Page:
Praise for Princeton's previous editions: "[Irwin] sets out most of the anti-trade claims one by one ... and then marshals the evidence to show why it just ain't so... Compelling [and] cogent."--Wall Street Journal Praise for Princeton's previous editions: "A wealth of reporting, both of trade-theory debates and of recent political battles in America over trade, is elegantly squeezed into the book... If [Free Trade Under Fire does] not change trade sceptics' minds, it is hard to think what else would."--Economist Praise for Princeton's previous editions: "[Irwin] successfully parries nearly all arguments leveled against free trade by its critics, and does so in an engaging style, which in itself makes for lively reading."--Gene Epstein, Barron's Praise for Princeton's previous editions: "Vigorous and persuasive... [Irwin] offers an especially informative chapter on antidumping duties, which have historically been supported in the name of ensuring 'fair trade.'"--Richard Cooper, Foreign Affairs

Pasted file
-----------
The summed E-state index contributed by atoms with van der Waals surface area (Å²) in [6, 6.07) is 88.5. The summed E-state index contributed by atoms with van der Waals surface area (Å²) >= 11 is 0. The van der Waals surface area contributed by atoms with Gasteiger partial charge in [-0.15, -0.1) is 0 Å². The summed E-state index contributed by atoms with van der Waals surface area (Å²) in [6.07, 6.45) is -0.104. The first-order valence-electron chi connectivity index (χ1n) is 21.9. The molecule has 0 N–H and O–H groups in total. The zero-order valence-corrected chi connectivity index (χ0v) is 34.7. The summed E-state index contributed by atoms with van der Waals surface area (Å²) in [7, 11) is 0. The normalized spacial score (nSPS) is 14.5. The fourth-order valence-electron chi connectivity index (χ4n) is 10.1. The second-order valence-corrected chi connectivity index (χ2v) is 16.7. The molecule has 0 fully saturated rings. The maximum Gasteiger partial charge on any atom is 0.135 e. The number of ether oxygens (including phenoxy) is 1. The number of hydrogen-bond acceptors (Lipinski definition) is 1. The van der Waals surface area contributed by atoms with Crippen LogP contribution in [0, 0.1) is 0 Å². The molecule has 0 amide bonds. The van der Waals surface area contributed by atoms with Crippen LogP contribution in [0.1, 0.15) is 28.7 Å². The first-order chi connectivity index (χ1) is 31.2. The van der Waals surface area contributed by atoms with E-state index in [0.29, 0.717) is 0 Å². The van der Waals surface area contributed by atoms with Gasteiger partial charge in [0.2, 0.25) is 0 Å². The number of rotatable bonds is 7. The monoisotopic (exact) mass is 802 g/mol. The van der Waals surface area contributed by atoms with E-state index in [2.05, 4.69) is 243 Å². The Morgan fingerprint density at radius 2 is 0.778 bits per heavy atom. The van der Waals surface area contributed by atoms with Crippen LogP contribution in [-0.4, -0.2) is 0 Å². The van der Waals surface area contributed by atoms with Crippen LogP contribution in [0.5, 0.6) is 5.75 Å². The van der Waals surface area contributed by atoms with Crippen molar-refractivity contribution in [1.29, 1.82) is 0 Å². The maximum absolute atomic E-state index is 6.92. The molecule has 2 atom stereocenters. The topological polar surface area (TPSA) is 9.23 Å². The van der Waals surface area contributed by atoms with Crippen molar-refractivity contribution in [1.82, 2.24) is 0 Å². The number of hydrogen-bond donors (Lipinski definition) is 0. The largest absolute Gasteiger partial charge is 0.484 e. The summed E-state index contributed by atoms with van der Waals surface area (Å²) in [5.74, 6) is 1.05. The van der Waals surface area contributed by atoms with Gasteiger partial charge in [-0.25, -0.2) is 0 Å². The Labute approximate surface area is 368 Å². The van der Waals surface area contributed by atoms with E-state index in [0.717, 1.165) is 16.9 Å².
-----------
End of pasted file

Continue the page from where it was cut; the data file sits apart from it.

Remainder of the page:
Growing world trade has helped lift living standards around the world, and yet free trade is always under attack by opponents. Critics complain that trade forces painful economic adjustments, such as plant closings and layoffs of workers, and charge that the World Trade Organization serves the interests of corporations, undercuts domestic environmental regulations, and erodes America's sovereignty. Why has global trade become so controversial? Does free trade deserve its bad reputation? In Free Trade under Fire, Douglas Irwin sweeps aside the misconceptions that litter the debate over trade and gives the reader a clear understanding of the issues involved. This second edition includes a new chapter on trade and developing countries and updates the entire text to deal with new issues such as outsourcing and steel tariffs.
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